and I will ask everyone to contribute to a "story" by adding a 
sentence in the comments.

Be sure to read the comments before yours so that we actually 
write a continuous story inspired by the picture.

Got the plan?   Good.
Here's this week's picture:



I'll start:

I knew that I would find peace at the end of my journey,
but it seemed so very far away and I was so very, very tired.

Ok, now it's your turn —
add your sentence below

...and be sure to come back next week!

Monday, April 25, 2016

Moments of Memories ~ #Monday Blogs


You’re standing at the stove and preparing a holiday dinner, suddenly all you can see in front of you is an image of your mom in front of her kitchen stove preparing the dinner for the same holiday many years earlier. Memories of a childhood long ago spring to the forefront unexpectedly, welcomed by your heart and met with a tear on your cheek.

It’s Passover in our home and I prepare the Seder for a family gathering each year. Our table is filled with our children and their spouses, close friends and assorted siblings (varying each year depending on individual schedules). Good and plentiful food, so many traditional recipes… we take turns retelling the story of the Exodus when the Hebrews fled Egypt. Four questions asked and answered, the bitter herbs remind us of tears, the sweet charoses to remind us of the mortar used to build the pyramids, and Shmura Matzoh to remind us of the haste that our ancestors left Pharoah’s land.

The plates on my Passover table were my mother-in-law’s, the Seder plate was my mom’s, the Haggada story belong to all the generations. L’dor v’dor, from generation to generation, we are commanded to retell the story as if we were living it ourselves. There’s laughter as we “personalize” the tale.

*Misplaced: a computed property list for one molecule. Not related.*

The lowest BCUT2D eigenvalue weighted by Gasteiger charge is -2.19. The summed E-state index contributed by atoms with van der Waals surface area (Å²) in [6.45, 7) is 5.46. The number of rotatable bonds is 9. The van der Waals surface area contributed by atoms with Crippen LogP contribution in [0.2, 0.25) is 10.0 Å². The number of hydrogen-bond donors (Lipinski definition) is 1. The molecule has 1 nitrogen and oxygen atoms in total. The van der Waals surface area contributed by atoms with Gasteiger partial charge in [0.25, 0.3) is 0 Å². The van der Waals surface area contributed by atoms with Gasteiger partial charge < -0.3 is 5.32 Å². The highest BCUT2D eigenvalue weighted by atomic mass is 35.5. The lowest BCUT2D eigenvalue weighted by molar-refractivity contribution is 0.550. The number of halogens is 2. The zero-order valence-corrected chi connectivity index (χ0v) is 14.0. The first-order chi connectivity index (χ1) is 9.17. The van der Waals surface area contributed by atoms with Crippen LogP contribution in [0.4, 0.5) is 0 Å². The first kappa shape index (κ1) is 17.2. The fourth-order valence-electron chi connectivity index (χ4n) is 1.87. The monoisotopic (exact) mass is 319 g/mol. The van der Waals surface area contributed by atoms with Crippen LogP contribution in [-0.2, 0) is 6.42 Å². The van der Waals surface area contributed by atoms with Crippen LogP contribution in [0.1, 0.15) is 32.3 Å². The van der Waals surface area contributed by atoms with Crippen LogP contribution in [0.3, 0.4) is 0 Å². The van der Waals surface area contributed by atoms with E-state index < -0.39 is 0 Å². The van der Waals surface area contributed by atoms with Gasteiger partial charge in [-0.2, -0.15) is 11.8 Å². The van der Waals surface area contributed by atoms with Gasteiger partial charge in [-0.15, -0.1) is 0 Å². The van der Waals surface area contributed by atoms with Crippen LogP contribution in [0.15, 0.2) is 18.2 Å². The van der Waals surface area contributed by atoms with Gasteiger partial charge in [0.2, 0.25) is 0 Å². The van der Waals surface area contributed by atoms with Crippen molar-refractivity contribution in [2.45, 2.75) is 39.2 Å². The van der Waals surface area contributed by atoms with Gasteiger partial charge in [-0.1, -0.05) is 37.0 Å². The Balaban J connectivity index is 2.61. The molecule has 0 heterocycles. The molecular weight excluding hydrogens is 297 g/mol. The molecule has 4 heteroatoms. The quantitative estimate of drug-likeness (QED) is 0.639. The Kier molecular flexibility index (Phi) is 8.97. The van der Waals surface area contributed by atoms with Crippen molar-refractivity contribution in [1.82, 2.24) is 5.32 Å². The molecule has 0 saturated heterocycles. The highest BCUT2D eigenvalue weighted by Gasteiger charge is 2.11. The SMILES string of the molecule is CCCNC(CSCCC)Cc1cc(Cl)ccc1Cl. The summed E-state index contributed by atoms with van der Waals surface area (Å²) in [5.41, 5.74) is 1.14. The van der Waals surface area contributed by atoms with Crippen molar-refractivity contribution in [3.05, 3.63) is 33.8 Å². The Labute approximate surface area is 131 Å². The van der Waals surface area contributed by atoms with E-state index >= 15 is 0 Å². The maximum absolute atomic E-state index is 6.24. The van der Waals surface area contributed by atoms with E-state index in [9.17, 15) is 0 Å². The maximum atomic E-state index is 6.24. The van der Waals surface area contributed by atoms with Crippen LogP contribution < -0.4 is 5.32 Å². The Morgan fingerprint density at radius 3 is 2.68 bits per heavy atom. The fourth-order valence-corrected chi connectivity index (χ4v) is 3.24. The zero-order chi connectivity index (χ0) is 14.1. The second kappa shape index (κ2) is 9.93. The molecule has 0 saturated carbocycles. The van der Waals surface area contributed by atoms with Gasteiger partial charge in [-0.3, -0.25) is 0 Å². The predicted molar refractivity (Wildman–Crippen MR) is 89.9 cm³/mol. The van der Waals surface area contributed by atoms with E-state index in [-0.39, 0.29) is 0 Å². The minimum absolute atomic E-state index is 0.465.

Inevitably we each bring our memories to the table, some different and some shared. The older generation laughs about the Seders we shared with our parents. The younger generation remembers a few years before when they dressed up to re-enact the Passover story. And every delicious bite of our festive meal is spiced with the sweetness of happy times.

One day our children will share their memories with their families, a few tears will stain their cheeks, laughter will surround their table, and the sweet memories will once again be welcomed as new ones are made for future generations.

Monday, April 18, 2016

People Hear What They Want to Hear ~ #MondayBlogs



Why is it that two people can listen to the exact same thing and yet hear totally different things?

Don’t worry about answering, it’s a rhetorical question.

People tend to read into difficult words rather than merely taking them at face value. “That dress really looks nice on you. It’s got a very slimming effect.” — Oh no! Does that mean I look fat? — Instead of accepting what is probably a very genuine compliment, suddenly there are tears, hurt feelings and probably anger. And that is how arguments start.

Everybody hears what they are open to hearing based on their experiences and beliefs. Politicians get to say a lot of sometimes “nothing” and yet every speech will be met with cheers and jeers based on what the listeners WANT to believe. I WANT to believe that all my financial woes can be solved by a single act of a new shopping complex and the revenue it would bring to the area; I DON’T WANT to believe that giving up my brand new shiny car will help solve global warming. The politician says the new factory which will open up jobs will be the best thing and scrubbers will be installed in every smokestack — if I need a job, I’ll hear the opportunity of a new business; but if my child is an asthmatic the words that will be loudest to me will be “scrubbers in every smokestack” and depending on my level of trust…